Artificial intelligence (AI) is transforming how enterprises analyze and process information. It is also shifting from theoretical to real-world technology. Companies are deploying AI technologies to boost efficiency, reduce costs, and grow sales and profitability. The technology can also reduce marketing waste by predicting what works. It is the most impactful innovation of our lifetime, and it will create new winners and losers across entire industries.
OTTAWA, ON, June 15, 2020 /CNW/ - Kinaxis Inc. (TSX: KXS), the authority in driving agility for fast, confident decision-making in an unpredictable world, has signed a definitive agreement to acquire Toronto-based Rubikloud, a disruptive, emerging provider of AI solutions that automate supply chain prescriptive analytics and decision-making in the retail and consumer packaged goods (CPG) industries. Globally-recognized retailers and CPG manufacturers in the health and beauty, household and grocery segments use Rubikloud's AI-based products today. Their offerings include demand forecasting and automation to manage and optimize trade promotions, pricing and assortment to drive product demand and dramatically improve financial results. Kinaxis will enhance RapidResponse's demand planning capabilities with the Rubikloud offerings, anticipating initial opportunities in the company's rapidly-growing CPG customer base and over time for other industries such as life sciences. The acquisition also offers Kinaxis a springboard into the enterprise retail industry.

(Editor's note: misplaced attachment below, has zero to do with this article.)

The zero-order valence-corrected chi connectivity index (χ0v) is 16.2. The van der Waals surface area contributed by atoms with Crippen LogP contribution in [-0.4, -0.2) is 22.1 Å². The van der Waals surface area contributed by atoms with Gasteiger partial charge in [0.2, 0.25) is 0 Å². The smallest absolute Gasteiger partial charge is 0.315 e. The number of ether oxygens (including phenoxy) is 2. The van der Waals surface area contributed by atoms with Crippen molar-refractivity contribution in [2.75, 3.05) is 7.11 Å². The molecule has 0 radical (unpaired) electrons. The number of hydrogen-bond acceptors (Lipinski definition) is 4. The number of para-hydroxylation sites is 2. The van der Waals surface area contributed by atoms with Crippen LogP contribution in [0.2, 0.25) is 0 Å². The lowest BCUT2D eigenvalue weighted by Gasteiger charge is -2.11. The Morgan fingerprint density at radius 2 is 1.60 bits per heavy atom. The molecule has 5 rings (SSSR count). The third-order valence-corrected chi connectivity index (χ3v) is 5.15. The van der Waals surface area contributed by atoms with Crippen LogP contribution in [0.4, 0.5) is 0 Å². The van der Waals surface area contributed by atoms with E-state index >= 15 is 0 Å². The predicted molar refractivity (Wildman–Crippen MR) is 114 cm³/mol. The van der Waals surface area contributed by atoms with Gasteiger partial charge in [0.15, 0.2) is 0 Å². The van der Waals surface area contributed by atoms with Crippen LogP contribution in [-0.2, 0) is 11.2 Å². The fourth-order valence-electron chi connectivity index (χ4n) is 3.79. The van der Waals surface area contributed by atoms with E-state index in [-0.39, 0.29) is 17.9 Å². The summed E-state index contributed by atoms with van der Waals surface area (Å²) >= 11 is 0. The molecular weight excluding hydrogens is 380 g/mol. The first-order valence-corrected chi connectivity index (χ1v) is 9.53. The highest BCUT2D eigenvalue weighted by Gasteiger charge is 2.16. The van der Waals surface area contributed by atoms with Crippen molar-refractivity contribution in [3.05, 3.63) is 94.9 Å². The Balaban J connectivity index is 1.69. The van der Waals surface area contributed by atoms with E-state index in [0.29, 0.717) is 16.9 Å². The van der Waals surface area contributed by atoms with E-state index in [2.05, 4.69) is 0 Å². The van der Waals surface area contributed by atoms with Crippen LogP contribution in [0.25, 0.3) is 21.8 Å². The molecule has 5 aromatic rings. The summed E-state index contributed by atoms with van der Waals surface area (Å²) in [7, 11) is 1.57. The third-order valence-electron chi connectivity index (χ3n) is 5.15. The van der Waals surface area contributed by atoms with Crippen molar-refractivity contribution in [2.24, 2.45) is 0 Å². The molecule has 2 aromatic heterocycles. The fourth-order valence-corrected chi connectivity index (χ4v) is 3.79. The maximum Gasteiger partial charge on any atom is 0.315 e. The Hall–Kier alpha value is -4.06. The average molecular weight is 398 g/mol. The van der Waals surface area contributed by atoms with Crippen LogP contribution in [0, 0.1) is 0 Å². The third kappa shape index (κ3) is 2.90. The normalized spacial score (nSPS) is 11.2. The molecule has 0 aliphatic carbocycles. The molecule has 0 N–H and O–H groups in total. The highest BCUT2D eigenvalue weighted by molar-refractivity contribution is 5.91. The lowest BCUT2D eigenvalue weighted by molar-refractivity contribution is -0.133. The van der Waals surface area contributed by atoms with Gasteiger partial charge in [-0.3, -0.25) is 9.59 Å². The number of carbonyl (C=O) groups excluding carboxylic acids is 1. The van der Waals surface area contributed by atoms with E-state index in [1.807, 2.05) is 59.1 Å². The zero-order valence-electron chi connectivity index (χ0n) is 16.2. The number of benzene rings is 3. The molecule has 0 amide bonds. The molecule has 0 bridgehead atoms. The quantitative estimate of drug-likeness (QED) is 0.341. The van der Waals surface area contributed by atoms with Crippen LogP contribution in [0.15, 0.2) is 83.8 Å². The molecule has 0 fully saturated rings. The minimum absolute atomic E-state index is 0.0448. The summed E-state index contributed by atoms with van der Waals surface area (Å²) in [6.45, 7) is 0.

Which AI applications are playing a role in automation or augmentation of the retail process? How are retail companies using these technologies to stay ahead of their competitors today, and what innovations are being pioneered as potential retail game-changers over the next decade? Innovation is a double-edged sword, and as with any innovation, results are a mixed bag. While many AI applications have yielded increased ROI -- this case study of AI in retail marketing segmentation is one example -- others have been tried and failed to meet expectations, shining a light on barriers that still need to be overcome before such innovations become industry drivers. Below are 10 brief use cases across five retail domains or phases.
Machine learning-based personalization has gained traction over the years due to volume in the amount of data across sources and the velocity at which consumers and organizations generate new data. Traditional ways of personalization focused on deriving business rules using techniques like segmentation, which often did not address a customer uniquely. Recent progress in specialized hardware (read GPUs and cloud computing) and a burgeoning ML and DL toolkits enable us to develop 1:1 customer personalization which scales. Recommender systems are beneficial to both service providers and users. They reduce transaction costs of finding and selecting items in an online shopping environment and improves customer experience.
The sense of discovery and surprise at something that matches an unrecognized yearning can be exhilarating. But the sheer size of many stores is exhausting -- with some, I need a site map, flashlight, and overnight bag to take it all in. In others, the inventory is specialized and packed in so tightly that online seems a better way to find what I want. If you're primarily an online shopper, you may be asking how relevant brick-and-mortar stores are. The answer is: quite relevant.